Same Sex Marriage Legal Challenge Continues

May 22, 2018

[Written by Don Burgess]

The case against the Domestic Partnership Act began in Supreme Court this week in front of Chief Justice Dr Ian Kawaley.

The gallery of the courtroom had more than a dozen onlookers who heard Mark Pettingill argue that for people whose orientation is gay and “I want to marry a man and this proposed law destroys that dream.”

Mr Pettingill said the DPA, which is scheduled to go into effect in June, discriminates against a class of people.

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Mr Pettingill is representing Rod Ferguson, a gay Bermudian man who lives in the United States.

Last year Winston Godwin and Greg DeRoche, a gay couple, won their case in Supreme Court against the Registrar-General, who refused to publish their wedding banns.

After the General Election, Government passed a law barring gay people from getting married but allowing them to enter into domestic partnerships.

Mr Pettingill said that gay people and right thinking people took the view and have the view that the rights of homosexuals had become full, and that they were protected to do all the things their heterosexual friends do, including the right to marry.

The Chief Justice replied by saying that there is no guarantee in a democracy that the law will remain the same. There is a guarantee to have fundamental rights protected by the Constitution remain the same until the Constitution is amended.

The right of Parliament to pass laws is so fundamental to our system that the courts have to exercise serious restraint when asked to challenge the legality of what Parliament has done, he added.

He added this case might be argued in a completely different way at a higher court.

The Chief Justice added “In this sense, this hearing may be regarded as a warm-up act before the main show starts.”

Mr Pettingill then argued it was an inhuman and degrading treatment to deny his client the right to marry a person of whose choosing.

He said there is no question that the treatment of gays under this legislation is degrading because it creates feelings of fear, anguish and inferiority.

“This causes them anguish or debasement or distress or human relations,” Mr Pettingill continued. “Does it prevent Mr Ferguson from thinking that he doesn’t want to live in Bermuda now. Many homosexuals feel that way. I had one young man call me and say ‘I’m leaving now’ as a result of this.”

“We cannot now enjoy this right that heterosexuals have. We cannot express ourselves in this way. Is that not anguishing and humiliating?”

The Chief Justice suggested that a state agent would have engaged in some form of conduct which deliberately targets the individual act or a group of people.

“It can surely be so wide that anybody who is distressed or humiliated by an act of Parliament is capable to complain it is inhumane and degrading treatment,” Dr Kawaley said.

“I am suggesting it’s meant to apply to, at its worst, torture, and at the lowest level to be something like…people in the army who are subjected or are investigated and asked questions about their sexual orientation and are banned from the army.”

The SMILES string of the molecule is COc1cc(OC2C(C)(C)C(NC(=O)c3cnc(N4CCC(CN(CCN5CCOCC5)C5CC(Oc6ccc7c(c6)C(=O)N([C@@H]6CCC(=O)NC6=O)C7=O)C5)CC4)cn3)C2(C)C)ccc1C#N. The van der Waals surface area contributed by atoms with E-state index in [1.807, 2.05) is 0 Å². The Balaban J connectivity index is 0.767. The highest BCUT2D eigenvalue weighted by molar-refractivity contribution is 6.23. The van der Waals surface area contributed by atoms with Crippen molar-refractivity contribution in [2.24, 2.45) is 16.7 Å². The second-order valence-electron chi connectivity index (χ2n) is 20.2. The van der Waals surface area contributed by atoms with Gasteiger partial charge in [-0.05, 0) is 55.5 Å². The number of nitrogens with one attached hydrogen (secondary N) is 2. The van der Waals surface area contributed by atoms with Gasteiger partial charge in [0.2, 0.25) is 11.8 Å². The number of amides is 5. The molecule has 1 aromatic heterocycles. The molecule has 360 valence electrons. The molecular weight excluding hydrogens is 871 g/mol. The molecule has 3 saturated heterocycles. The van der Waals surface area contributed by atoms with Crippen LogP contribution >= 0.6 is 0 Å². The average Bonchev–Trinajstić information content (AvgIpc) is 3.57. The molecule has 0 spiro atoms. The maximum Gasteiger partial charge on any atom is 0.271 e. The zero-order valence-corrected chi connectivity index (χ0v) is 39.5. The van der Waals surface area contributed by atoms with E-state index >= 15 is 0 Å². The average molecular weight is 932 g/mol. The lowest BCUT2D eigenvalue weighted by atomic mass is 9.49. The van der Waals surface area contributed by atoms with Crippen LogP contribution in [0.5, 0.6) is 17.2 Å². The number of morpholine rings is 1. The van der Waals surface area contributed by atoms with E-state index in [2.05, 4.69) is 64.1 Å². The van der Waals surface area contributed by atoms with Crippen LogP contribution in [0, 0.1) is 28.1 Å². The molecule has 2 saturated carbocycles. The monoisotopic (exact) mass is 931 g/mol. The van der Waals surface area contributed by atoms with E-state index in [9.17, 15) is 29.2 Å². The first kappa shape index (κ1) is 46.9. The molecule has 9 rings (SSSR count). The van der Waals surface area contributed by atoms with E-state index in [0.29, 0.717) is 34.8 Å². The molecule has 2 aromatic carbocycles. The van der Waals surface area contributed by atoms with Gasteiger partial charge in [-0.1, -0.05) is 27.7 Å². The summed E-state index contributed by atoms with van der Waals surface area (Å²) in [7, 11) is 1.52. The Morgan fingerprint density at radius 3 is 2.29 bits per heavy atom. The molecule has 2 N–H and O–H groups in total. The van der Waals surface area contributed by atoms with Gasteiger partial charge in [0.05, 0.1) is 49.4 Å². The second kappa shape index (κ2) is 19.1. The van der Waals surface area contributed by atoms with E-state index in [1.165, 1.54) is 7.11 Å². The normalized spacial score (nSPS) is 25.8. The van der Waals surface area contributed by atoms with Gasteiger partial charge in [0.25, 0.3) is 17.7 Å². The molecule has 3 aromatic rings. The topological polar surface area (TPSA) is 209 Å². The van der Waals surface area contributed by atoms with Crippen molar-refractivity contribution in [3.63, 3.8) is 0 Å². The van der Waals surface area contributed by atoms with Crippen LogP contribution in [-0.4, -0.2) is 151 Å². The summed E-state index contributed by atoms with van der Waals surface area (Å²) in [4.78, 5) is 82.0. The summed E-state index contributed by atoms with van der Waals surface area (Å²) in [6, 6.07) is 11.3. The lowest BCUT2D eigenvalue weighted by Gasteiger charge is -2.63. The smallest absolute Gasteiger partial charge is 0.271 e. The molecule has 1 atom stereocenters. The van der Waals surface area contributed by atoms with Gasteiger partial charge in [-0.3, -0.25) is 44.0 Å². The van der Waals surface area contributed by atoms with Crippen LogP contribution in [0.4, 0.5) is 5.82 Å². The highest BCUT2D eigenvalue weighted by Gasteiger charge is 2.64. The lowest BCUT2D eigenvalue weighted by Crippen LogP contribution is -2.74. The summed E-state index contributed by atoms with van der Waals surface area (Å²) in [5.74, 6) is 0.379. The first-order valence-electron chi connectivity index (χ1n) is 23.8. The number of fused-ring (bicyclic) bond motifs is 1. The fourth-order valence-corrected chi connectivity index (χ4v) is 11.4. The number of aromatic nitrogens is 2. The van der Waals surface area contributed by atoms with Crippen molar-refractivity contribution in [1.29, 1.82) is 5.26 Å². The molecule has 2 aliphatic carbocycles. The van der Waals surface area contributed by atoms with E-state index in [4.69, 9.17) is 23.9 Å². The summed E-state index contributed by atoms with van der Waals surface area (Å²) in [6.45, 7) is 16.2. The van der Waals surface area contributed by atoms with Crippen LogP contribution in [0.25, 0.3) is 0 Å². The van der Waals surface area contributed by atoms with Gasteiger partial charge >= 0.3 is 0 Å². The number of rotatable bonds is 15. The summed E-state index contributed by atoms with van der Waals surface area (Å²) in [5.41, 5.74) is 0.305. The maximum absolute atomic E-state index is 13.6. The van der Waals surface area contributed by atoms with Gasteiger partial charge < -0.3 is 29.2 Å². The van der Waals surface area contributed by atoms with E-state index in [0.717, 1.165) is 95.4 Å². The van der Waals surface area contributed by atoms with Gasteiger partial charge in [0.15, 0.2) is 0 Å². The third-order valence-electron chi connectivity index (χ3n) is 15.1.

“Homosexuals are being put in a subclass,” Mr Pettingill countered. “They’re not allowed to do this particular thing that the other class is being allowed to do. This is rhetorical, but how is that supposed to make one feel? Is that degrading? I’d like to but I can’t because I’m gay.”

Mr Pettingill added, “The state has created a subclass that is less than. Mr Ferguson as a homosexual is less than mine as a heterosexual. How possibly other than degrading or humiliating make him feel?”

“That doesn’t let you go to the top floor; you have to get off here; you have to sit at the back of the bus; you can’t sit at the counter. There are analogies throughout history on discrimination. This is discriminatory.

“Anything that discriminates against one class of people whether [it be] race or homosexual or religion or whatever it is, throughout the annals of history has been degrading to that group of people.”

Mr Pettingill argued, “This is novel ground. This hasn’t happened anywhere in the Commonwealth where to this type of approach where it was legalised, embraced and acted on, then an act of Parliament comes along and arbitrarily changes that and says ‘this is the position.’

“Had it been that way from the outset, it would have been a bigger hill to climb. But it is that fact of taking away those rights.

He said homosexuals are being targeted by this law.

“We’re talking about going back a step, a big step” Mr Pettingill said. “To the Applicant, your own Constitution doesn’t protect you on this.”

He pointed out that after the Godwin case the ‘sun still came up the next day.’

The Chief Justice said the form of discrimination as far as Freedom of Conscience is concerned is relatively narrow.

“You have to be careful not to mix apples and oranges,” he said, adding that sometimes it is difficult to work out what discrimination is actually wholly or mainly attributable to belief as opposed to sexual orientation.

Mr Pettingill argued “If the line of discrimination is very narrow, that surely answers the question. It doesn’t matter; it’s still discrimination.”

The case continues.

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